In this episode of Motley Fool Answers, Alison Southwick and Robert Brokamp are back with more warnings about the mind games that advertisers and retailers play on us -- and they play with extra intensity during this most profitable time of the year. Not that they're suggesting you become a Miser (Heat or otherwise), but they do want you to know precisely how you're being manipulated to open your wallet or purse. But first, they'll explain why most of us are better off with term life insurance instead of whole life, and they'll finish up with one Fool's unusual holiday tradition -- an idea you just might want to adopt in your own family.

A full transcript follows the video.

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This video was recorded on Dec. 12, 2017.

Alison Southwick: This is Motley Fool Answers. I'm Alison Southwick and I'm joined, as always, by Robert Brokamp, personal finance expert here at The Motley Fool. Hi, Bro!

Robert Brokamp: Ho, ho, ho, Alison!

Southwick: I hope you guys liked last week's episode because I'm back with five more ways that marketers will get you this holiday season. We'll also answer your question about term vs. whole life insurance. All that and more on this week's episode of Motley Fool Answers.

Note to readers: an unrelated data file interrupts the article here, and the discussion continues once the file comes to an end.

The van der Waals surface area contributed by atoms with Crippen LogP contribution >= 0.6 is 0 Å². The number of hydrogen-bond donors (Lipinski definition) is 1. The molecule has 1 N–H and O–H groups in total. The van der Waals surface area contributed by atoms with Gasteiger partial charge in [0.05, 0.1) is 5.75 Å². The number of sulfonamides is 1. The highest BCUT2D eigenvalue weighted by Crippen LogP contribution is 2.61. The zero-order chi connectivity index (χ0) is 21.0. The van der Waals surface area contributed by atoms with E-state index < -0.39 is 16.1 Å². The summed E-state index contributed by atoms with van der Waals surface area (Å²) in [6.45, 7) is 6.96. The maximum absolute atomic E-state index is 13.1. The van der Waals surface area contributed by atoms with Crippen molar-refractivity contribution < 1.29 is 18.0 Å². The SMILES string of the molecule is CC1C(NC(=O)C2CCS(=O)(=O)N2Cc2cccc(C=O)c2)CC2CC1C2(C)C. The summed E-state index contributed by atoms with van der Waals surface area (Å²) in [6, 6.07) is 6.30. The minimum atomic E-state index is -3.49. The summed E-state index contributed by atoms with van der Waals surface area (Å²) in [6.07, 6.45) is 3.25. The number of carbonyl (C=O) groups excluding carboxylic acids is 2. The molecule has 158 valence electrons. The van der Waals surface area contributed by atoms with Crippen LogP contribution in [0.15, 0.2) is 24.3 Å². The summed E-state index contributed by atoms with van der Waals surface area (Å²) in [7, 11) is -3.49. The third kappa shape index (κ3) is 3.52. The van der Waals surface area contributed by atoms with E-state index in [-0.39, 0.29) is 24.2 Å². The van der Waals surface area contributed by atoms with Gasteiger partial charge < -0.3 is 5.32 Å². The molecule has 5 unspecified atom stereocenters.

Southwick: It's time for Answers, Answers and today's question comes from Ziff, who I believe we have answered a question from before...

Brokamp: Yes.

Southwick: ... but Bro likes this one...

Brokamp: We like good questions.

Southwick: ... so we're going to go for it. Ziff writes, "We are a married couple in our mid-20s with kids on our mind. Should we buy term life insurance and deal with its steep premium increases at renewal time, or should we buy into whole life insurance, which will force us to save money for the future despite its higher management costs?"

Brokamp: Ziff, you're doing the right thing that you're considering getting life insurance once you have kids. That's the time of life to do it. If you don't have kids, and if you're married and your spouse is adequately employed, you probably don't need life insurance. But once you have kids it's definitely time to do it and both spouses should consider getting it, even if only one is working. It's a good time to be thinking about it.